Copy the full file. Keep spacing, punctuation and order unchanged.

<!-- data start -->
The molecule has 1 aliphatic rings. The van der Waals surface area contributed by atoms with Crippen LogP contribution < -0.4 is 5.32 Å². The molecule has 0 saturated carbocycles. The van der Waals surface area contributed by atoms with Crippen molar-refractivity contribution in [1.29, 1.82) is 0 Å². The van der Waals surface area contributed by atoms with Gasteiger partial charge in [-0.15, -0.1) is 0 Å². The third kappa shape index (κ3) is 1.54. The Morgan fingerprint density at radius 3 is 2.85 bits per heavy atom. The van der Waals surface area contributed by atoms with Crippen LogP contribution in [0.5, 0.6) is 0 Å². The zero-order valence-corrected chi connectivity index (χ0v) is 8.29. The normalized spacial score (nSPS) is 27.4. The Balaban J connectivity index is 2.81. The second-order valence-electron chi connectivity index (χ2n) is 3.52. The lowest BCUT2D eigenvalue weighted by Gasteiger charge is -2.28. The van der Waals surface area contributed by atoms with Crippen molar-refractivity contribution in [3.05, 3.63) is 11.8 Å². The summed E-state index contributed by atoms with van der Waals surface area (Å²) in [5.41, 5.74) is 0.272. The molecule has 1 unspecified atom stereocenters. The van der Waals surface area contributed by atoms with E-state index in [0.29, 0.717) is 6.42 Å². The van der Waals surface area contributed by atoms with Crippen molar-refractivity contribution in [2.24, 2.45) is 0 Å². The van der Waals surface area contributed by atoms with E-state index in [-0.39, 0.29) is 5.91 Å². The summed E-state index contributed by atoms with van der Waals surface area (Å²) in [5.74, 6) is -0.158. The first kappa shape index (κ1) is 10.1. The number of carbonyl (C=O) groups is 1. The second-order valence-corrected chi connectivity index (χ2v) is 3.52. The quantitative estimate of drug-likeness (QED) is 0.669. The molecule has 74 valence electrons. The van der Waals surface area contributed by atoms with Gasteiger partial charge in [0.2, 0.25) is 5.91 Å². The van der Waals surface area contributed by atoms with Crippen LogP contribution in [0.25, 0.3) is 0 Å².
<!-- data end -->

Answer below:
The molecule has 1 aliphatic rings. The van der Waals surface area contributed by atoms with Crippen LogP contribution < -0.4 is 5.32 Å². The molecule has 0 saturated carbocycles. The van der Waals surface area contributed by atoms with Crippen molar-refractivity contribution in [1.29, 1.82) is 0 Å². The van der Waals surface area contributed by atoms with Gasteiger partial charge in [-0.15, -0.1) is 0 Å². The third kappa shape index (κ3) is 1.54. The Morgan fingerprint density at radius 3 is 2.85 bits per heavy atom. The van der Waals surface area contributed by atoms with Crippen LogP contribution in [0.5, 0.6) is 0 Å². The zero-order valence-corrected chi connectivity index (χ0v) is 8.29. The normalized spacial score (nSPS) is 27.4. The Balaban J connectivity index is 2.81. The second-order valence-electron chi connectivity index (χ2n) is 3.52. The lowest BCUT2D eigenvalue weighted by Gasteiger charge is -2.28. The van der Waals surface area contributed by atoms with Crippen molar-refractivity contribution in [3.05, 3.63) is 11.8 Å². The summed E-state index contributed by atoms with van der Waals surface area (Å²) in [5.41, 5.74) is 0.272. The molecule has 1 unspecified atom stereocenters. The van der Waals surface area contributed by atoms with E-state index in [0.29, 0.717) is 6.42 Å². The van der Waals surface area contributed by atoms with Crippen molar-refractivity contribution in [2.24, 2.45) is 0 Å². The van der Waals surface area contributed by atoms with E-state index in [-0.39, 0.29) is 5.91 Å². The summed E-state index contributed by atoms with van der Waals surface area (Å²) in [5.74, 6) is -0.158. The first kappa shape index (κ1) is 10.1. The number of carbonyl (C=O) groups is 1. The second-order valence-corrected chi connectivity index (χ2v) is 3.52. The quantitative estimate of drug-likeness (QED) is 0.669. The molecule has 74 valence electrons. The van der Waals surface area contributed by atoms with Gasteiger partial charge in [0.2, 0.25) is 5.91 Å². The van der Waals surface area contributed by atoms with Crippen LogP contribution in [0.25, 0.3) is 0 Å².